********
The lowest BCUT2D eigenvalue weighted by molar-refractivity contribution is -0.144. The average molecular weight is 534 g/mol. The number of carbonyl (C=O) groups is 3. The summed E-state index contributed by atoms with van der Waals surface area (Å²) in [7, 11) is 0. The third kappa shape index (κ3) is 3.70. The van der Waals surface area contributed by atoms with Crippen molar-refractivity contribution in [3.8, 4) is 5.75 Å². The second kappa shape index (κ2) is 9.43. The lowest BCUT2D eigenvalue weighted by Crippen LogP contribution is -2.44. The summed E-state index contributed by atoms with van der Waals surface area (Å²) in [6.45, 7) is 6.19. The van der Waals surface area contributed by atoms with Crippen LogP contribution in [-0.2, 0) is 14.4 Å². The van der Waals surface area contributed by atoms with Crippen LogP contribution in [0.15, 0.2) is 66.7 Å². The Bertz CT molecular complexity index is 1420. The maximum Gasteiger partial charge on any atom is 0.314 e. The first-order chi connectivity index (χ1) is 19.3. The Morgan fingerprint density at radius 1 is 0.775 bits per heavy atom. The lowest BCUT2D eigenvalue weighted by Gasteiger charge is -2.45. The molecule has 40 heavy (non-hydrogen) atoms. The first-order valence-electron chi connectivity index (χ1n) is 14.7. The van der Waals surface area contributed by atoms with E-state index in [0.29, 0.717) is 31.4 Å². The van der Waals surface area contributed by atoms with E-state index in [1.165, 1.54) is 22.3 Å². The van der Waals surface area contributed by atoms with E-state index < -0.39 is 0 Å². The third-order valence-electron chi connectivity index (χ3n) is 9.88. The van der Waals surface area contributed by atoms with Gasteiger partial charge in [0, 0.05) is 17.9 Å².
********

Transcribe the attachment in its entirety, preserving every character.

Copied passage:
The lowest BCUT2D eigenvalue weighted by molar-refractivity contribution is -0.144. The average molecular weight is 534 g/mol. The number of carbonyl (C=O) groups is 3. The summed E-state index contributed by atoms with van der Waals surface area (Å²) in [7, 11) is 0. The third kappa shape index (κ3) is 3.70. The van der Waals surface area contributed by atoms with Crippen molar-refractivity contribution in [3.8, 4) is 5.75 Å². The second kappa shape index (κ2) is 9.43. The lowest BCUT2D eigenvalue weighted by Crippen LogP contribution is -2.44. The summed E-state index contributed by atoms with van der Waals surface area (Å²) in [6.45, 7) is 6.19. The van der Waals surface area contributed by atoms with Crippen LogP contribution in [-0.2, 0) is 14.4 Å². The van der Waals surface area contributed by atoms with Crippen LogP contribution in [0.15, 0.2) is 66.7 Å². The Bertz CT molecular complexity index is 1420. The maximum Gasteiger partial charge on any atom is 0.314 e. The first-order chi connectivity index (χ1) is 19.3. The Morgan fingerprint density at radius 1 is 0.775 bits per heavy atom. The lowest BCUT2D eigenvalue weighted by Gasteiger charge is -2.45. The molecule has 40 heavy (non-hydrogen) atoms. The first-order valence-electron chi connectivity index (χ1n) is 14.7. The van der Waals surface area contributed by atoms with E-state index in [0.29, 0.717) is 31.4 Å². The van der Waals surface area contributed by atoms with E-state index in [1.165, 1.54) is 22.3 Å². The van der Waals surface area contributed by atoms with E-state index < -0.39 is 0 Å². The third-order valence-electron chi connectivity index (χ3n) is 9.88. The van der Waals surface area contributed by atoms with Gasteiger partial charge in [0, 0.05) is 17.9 Å².